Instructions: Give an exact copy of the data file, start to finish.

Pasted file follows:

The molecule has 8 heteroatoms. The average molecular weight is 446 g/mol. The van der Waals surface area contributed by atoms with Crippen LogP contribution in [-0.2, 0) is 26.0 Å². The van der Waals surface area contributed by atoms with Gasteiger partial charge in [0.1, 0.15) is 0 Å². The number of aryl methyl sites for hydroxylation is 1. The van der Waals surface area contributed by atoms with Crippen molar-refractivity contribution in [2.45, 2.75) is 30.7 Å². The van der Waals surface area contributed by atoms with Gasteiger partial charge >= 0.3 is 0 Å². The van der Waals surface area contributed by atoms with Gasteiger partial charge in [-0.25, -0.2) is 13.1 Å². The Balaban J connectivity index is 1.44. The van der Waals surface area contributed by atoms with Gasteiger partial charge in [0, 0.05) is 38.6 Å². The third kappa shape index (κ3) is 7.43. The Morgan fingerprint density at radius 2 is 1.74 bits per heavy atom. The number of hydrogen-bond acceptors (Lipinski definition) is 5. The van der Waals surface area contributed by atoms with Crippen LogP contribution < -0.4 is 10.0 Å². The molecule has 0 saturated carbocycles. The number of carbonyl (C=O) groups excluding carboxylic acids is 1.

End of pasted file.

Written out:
The molecule has 8 heteroatoms. The average molecular weight is 446 g/mol. The van der Waals surface area contributed by atoms with Crippen LogP contribution in [-0.2, 0) is 26.0 Å². The van der Waals surface area contributed by atoms with Gasteiger partial charge in [0.1, 0.15) is 0 Å². The number of aryl methyl sites for hydroxylation is 1. The van der Waals surface area contributed by atoms with Crippen molar-refractivity contribution in [2.45, 2.75) is 30.7 Å². The van der Waals surface area contributed by atoms with Gasteiger partial charge >= 0.3 is 0 Å². The van der Waals surface area contributed by atoms with Gasteiger partial charge in [-0.25, -0.2) is 13.1 Å². The Balaban J connectivity index is 1.44. The van der Waals surface area contributed by atoms with Gasteiger partial charge in [0, 0.05) is 38.6 Å². The third kappa shape index (κ3) is 7.43. The Morgan fingerprint density at radius 2 is 1.74 bits per heavy atom. The number of hydrogen-bond acceptors (Lipinski definition) is 5. The van der Waals surface area contributed by atoms with Crippen LogP contribution < -0.4 is 10.0 Å². The molecule has 0 saturated carbocycles. The number of carbonyl (C=O) groups excluding carboxylic acids is 1.